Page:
A sudden interest in the former Alberni Plywood site has prompted city officials to consider selling at least a portion of it.
Located on the waterfront near Alberni Pacific Division mill, the lot is divided into three portions.
The city currently leases Lots A and B to Chalwood Forest Products for log storage, and Lot C to Canal Beach (formerly Wild West Watersports), a windsurfing and kite boarding company.
City councillors voted to issue a request for proposals for the sale or lease of Lot A, and to solicit letters of interest for Lots B and C.
“We’ve been sitting on this for so long now. It’s time to dispose of,” Coun. Hira Chopra said. “This piece of property is open for business.”
Several inquiries from interested parties have prompted the city to entertain offers to buy the land on the former plywood site.
According to Economic Development Manager Pat Deakin, two businesses have recently expressed interest in buying property at the site. An alternate energy company inquired about Lot A for a biomass project it is developing. And a marine business wants to buy or retain property at the site for marine commercial/industrial purposes.
Coun. Jack McLeman later said he asked for the letters of interest to be included in the process. “I asked for letters of interest in Lots B and C and let’s see what comes in,” he said. “If we like what we see then we can ask for a more detailed proposal.”
A letter of interest is less formal than a request for proposal.
Selling the lots isn’t straightforward; a series of complex considerations must be navigated through first, Deakin noted.
Chief among the considerations is the fact that Lot A is heavily contaminated, and the Ministry of Environment wants it cleaned up.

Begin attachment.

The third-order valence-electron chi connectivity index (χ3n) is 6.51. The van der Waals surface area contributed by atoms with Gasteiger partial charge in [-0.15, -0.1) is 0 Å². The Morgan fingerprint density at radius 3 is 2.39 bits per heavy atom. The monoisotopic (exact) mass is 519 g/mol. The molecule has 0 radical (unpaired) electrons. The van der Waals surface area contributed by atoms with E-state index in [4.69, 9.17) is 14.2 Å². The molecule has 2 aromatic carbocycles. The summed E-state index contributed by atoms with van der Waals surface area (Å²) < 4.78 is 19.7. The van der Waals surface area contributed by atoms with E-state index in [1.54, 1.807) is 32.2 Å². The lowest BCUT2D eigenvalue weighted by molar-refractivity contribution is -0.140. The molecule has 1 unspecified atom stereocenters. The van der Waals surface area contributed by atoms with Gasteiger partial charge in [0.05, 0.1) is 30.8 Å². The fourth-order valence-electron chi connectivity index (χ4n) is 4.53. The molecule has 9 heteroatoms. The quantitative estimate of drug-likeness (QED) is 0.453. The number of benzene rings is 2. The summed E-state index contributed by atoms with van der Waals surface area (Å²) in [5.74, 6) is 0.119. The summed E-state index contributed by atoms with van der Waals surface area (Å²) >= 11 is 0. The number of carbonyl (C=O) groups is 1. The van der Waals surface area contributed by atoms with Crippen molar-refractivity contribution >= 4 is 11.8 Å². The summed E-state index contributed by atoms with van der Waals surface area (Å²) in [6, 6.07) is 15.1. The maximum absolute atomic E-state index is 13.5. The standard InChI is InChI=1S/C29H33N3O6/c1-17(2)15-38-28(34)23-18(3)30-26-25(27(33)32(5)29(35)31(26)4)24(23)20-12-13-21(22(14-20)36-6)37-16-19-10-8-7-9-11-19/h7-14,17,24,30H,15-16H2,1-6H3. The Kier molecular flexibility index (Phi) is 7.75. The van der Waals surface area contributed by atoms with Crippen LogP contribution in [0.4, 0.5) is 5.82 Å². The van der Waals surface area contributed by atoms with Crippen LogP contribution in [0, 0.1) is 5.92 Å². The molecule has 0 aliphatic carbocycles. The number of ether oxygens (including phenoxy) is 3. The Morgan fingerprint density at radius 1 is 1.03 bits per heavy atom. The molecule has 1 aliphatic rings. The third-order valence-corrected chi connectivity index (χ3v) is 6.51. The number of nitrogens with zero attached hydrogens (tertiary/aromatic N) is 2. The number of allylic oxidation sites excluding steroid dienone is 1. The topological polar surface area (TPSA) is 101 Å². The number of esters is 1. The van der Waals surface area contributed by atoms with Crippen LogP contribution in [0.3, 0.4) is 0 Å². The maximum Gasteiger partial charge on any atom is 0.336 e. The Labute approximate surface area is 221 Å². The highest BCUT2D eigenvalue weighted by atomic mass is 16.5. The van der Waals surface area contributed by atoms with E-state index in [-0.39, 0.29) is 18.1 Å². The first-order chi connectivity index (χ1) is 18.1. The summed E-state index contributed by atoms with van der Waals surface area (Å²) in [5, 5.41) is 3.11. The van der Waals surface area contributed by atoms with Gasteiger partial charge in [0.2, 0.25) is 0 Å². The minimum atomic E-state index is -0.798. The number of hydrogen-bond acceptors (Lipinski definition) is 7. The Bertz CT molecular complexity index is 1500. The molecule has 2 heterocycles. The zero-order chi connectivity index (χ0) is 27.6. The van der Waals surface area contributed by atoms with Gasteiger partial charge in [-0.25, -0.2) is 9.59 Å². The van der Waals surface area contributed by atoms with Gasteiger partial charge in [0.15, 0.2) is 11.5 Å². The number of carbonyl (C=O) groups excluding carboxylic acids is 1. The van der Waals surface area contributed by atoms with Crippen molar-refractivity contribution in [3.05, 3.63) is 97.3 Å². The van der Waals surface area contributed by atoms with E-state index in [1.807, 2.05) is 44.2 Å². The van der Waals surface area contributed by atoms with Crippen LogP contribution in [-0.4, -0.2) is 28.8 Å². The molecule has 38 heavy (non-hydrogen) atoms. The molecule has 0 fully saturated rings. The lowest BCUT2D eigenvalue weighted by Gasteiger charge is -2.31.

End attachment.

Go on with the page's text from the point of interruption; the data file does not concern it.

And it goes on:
As well, terminating the log salvage lease on Lot A would impact local mills and result in job losses.
Also, the nearshore is owned by the province, who will only sell the property at its uncontaminated value.
And lastly, the site — particularly Lot C — may become the subject of a claim by the Tseshaht First Nation, who have expressed interest in it over the years. The Tseshaht First Nation has reserve lands at Polly’s Point adjacent to the site.
“We need to disclose these issues to potential proponents,” City Manager Ken Watson said.
Mayor John Douglas agreed, saying that it is important for people to be aware of what’s going on.
The move caught Canal Beach co-owner Sandra Gentleman by surprise. “No one from the city has talked to us,” she said. “I’ll be in touch with them.”
The 2007 Uptown and Waterfront Redevelopment Study recommended that the site be developed into a marine commercial or marine industrial park.
In 2010, the Ministry of Agriculture and Land announced a $63,700 grant to the city for work on the former plywood site. The city received an initial $151,190 in 2009 for site risk assessment and remediation plan purposes.